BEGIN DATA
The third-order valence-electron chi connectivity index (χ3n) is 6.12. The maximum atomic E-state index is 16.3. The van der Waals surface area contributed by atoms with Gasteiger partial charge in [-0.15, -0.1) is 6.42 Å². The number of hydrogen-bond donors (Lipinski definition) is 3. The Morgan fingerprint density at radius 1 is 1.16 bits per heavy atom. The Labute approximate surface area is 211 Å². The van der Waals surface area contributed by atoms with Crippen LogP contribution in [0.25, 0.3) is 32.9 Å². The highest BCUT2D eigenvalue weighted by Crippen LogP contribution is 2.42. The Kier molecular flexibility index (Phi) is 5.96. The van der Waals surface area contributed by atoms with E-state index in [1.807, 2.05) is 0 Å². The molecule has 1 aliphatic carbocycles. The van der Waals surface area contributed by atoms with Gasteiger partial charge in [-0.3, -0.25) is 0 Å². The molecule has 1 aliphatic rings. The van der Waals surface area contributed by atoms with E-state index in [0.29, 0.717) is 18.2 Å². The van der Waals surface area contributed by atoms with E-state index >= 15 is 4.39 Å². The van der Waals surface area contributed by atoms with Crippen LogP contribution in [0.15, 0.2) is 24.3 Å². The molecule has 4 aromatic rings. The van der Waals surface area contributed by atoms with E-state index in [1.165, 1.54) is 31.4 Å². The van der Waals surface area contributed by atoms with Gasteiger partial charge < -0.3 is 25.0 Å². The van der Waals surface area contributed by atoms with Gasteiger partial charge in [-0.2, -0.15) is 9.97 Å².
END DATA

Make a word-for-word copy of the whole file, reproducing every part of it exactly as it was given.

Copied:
The third-order valence-electron chi connectivity index (χ3n) is 6.12. The maximum atomic E-state index is 16.3. The van der Waals surface area contributed by atoms with Gasteiger partial charge in [-0.15, -0.1) is 6.42 Å². The number of hydrogen-bond donors (Lipinski definition) is 3. The Morgan fingerprint density at radius 1 is 1.16 bits per heavy atom. The Labute approximate surface area is 211 Å². The van der Waals surface area contributed by atoms with Crippen LogP contribution in [0.25, 0.3) is 32.9 Å². The highest BCUT2D eigenvalue weighted by Crippen LogP contribution is 2.42. The Kier molecular flexibility index (Phi) is 5.96. The van der Waals surface area contributed by atoms with E-state index in [1.807, 2.05) is 0 Å². The molecule has 1 aliphatic carbocycles. The van der Waals surface area contributed by atoms with Gasteiger partial charge in [-0.3, -0.25) is 0 Å². The molecule has 1 aliphatic rings. The van der Waals surface area contributed by atoms with E-state index in [0.29, 0.717) is 18.2 Å². The van der Waals surface area contributed by atoms with E-state index >= 15 is 4.39 Å². The van der Waals surface area contributed by atoms with Crippen LogP contribution in [0.15, 0.2) is 24.3 Å². The molecule has 4 aromatic rings. The van der Waals surface area contributed by atoms with E-state index in [1.165, 1.54) is 31.4 Å². The van der Waals surface area contributed by atoms with Gasteiger partial charge < -0.3 is 25.0 Å². The van der Waals surface area contributed by atoms with Gasteiger partial charge in [-0.2, -0.15) is 9.97 Å².